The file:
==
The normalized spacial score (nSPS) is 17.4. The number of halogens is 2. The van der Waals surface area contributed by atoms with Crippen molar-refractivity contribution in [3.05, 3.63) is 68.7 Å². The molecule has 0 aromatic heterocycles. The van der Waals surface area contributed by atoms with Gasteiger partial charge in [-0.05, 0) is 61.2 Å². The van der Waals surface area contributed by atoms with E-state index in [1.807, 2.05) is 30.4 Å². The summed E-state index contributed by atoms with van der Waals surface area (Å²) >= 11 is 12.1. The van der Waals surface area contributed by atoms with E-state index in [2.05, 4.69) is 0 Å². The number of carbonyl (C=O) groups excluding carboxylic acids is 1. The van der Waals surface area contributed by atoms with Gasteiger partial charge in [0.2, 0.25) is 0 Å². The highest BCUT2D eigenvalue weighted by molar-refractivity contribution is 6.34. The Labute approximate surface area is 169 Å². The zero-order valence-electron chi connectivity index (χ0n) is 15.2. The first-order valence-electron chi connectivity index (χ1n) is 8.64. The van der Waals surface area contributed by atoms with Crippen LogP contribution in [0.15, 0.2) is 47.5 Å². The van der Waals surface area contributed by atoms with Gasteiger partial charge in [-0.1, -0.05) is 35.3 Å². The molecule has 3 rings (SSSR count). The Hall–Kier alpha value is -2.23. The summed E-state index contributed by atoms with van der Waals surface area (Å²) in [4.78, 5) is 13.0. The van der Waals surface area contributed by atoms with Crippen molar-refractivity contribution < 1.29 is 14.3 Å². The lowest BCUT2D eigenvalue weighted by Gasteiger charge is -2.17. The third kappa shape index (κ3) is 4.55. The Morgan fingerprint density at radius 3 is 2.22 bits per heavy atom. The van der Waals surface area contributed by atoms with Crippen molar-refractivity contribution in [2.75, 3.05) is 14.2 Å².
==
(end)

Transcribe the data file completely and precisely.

The normalized spacial score (nSPS) is 17.4. The number of halogens is 2. The van der Waals surface area contributed by atoms with Crippen molar-refractivity contribution in [3.05, 3.63) is 68.7 Å². The molecule has 0 aromatic heterocycles. The van der Waals surface area contributed by atoms with Gasteiger partial charge in [-0.05, 0) is 61.2 Å². The van der Waals surface area contributed by atoms with E-state index in [1.807, 2.05) is 30.4 Å². The summed E-state index contributed by atoms with van der Waals surface area (Å²) >= 11 is 12.1. The van der Waals surface area contributed by atoms with E-state index in [2.05, 4.69) is 0 Å². The number of carbonyl (C=O) groups excluding carboxylic acids is 1. The van der Waals surface area contributed by atoms with Gasteiger partial charge in [0.2, 0.25) is 0 Å². The highest BCUT2D eigenvalue weighted by molar-refractivity contribution is 6.34. The Labute approximate surface area is 169 Å². The zero-order valence-electron chi connectivity index (χ0n) is 15.2. The first-order valence-electron chi connectivity index (χ1n) is 8.64. The van der Waals surface area contributed by atoms with Crippen LogP contribution in [0.15, 0.2) is 47.5 Å². The van der Waals surface area contributed by atoms with Gasteiger partial charge in [-0.1, -0.05) is 35.3 Å². The molecule has 3 rings (SSSR count). The Hall–Kier alpha value is -2.23. The summed E-state index contributed by atoms with van der Waals surface area (Å²) in [4.78, 5) is 13.0. The van der Waals surface area contributed by atoms with Crippen molar-refractivity contribution < 1.29 is 14.3 Å². The lowest BCUT2D eigenvalue weighted by Gasteiger charge is -2.17. The third kappa shape index (κ3) is 4.55. The Morgan fingerprint density at radius 3 is 2.22 bits per heavy atom. The van der Waals surface area contributed by atoms with Crippen molar-refractivity contribution in [2.75, 3.05) is 14.2 Å².